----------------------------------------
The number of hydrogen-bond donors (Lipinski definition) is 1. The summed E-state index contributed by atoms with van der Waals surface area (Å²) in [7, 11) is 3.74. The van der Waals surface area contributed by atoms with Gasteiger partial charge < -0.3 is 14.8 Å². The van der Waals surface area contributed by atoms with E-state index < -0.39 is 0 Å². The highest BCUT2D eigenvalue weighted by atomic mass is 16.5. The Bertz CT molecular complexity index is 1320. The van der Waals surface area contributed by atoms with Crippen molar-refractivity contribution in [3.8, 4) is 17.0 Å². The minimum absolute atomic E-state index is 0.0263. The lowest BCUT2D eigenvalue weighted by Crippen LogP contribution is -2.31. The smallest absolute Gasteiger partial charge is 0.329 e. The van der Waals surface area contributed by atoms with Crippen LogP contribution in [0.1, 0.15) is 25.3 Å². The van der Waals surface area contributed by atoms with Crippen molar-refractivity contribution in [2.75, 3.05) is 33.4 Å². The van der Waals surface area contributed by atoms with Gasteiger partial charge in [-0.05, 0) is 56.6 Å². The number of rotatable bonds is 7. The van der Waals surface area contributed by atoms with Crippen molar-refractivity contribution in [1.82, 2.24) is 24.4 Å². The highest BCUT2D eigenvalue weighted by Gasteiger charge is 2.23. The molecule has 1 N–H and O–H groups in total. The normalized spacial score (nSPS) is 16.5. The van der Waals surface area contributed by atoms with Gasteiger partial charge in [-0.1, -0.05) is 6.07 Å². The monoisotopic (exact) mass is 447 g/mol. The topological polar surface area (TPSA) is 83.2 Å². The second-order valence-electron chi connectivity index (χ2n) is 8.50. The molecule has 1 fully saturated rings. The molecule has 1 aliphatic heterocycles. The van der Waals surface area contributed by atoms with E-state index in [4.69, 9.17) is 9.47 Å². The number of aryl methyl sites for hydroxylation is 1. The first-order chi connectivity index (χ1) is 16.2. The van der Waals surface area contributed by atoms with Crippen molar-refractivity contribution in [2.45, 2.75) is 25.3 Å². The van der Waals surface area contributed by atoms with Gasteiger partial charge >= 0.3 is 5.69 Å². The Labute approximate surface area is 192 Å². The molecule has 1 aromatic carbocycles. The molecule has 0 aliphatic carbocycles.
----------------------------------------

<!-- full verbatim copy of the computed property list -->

The number of hydrogen-bond donors (Lipinski definition) is 1. The summed E-state index contributed by atoms with van der Waals surface area (Å²) in [7, 11) is 3.74. The van der Waals surface area contributed by atoms with Gasteiger partial charge < -0.3 is 14.8 Å². The van der Waals surface area contributed by atoms with E-state index < -0.39 is 0 Å². The highest BCUT2D eigenvalue weighted by atomic mass is 16.5. The Bertz CT molecular complexity index is 1320. The van der Waals surface area contributed by atoms with Crippen molar-refractivity contribution in [3.8, 4) is 17.0 Å². The minimum absolute atomic E-state index is 0.0263. The lowest BCUT2D eigenvalue weighted by Crippen LogP contribution is -2.31. The smallest absolute Gasteiger partial charge is 0.329 e. The van der Waals surface area contributed by atoms with Crippen LogP contribution in [0.1, 0.15) is 25.3 Å². The van der Waals surface area contributed by atoms with Crippen molar-refractivity contribution in [2.75, 3.05) is 33.4 Å². The van der Waals surface area contributed by atoms with Gasteiger partial charge in [-0.05, 0) is 56.6 Å². The number of rotatable bonds is 7. The van der Waals surface area contributed by atoms with Crippen molar-refractivity contribution in [1.82, 2.24) is 24.4 Å². The highest BCUT2D eigenvalue weighted by Gasteiger charge is 2.23. The molecule has 1 N–H and O–H groups in total. The normalized spacial score (nSPS) is 16.5. The van der Waals surface area contributed by atoms with Gasteiger partial charge in [-0.1, -0.05) is 6.07 Å². The monoisotopic (exact) mass is 447 g/mol. The topological polar surface area (TPSA) is 83.2 Å². The second-order valence-electron chi connectivity index (χ2n) is 8.50. The molecule has 1 fully saturated rings. The molecule has 1 aliphatic heterocycles. The van der Waals surface area contributed by atoms with E-state index in [4.69, 9.17) is 9.47 Å². The number of aryl methyl sites for hydroxylation is 1. The first-order chi connectivity index (χ1) is 16.2. The van der Waals surface area contributed by atoms with Crippen molar-refractivity contribution in [2.45, 2.75) is 25.3 Å². The van der Waals surface area contributed by atoms with Gasteiger partial charge >= 0.3 is 5.69 Å². The Labute approximate surface area is 192 Å². The molecule has 1 aromatic carbocycles. The molecule has 0 aliphatic carbocycles.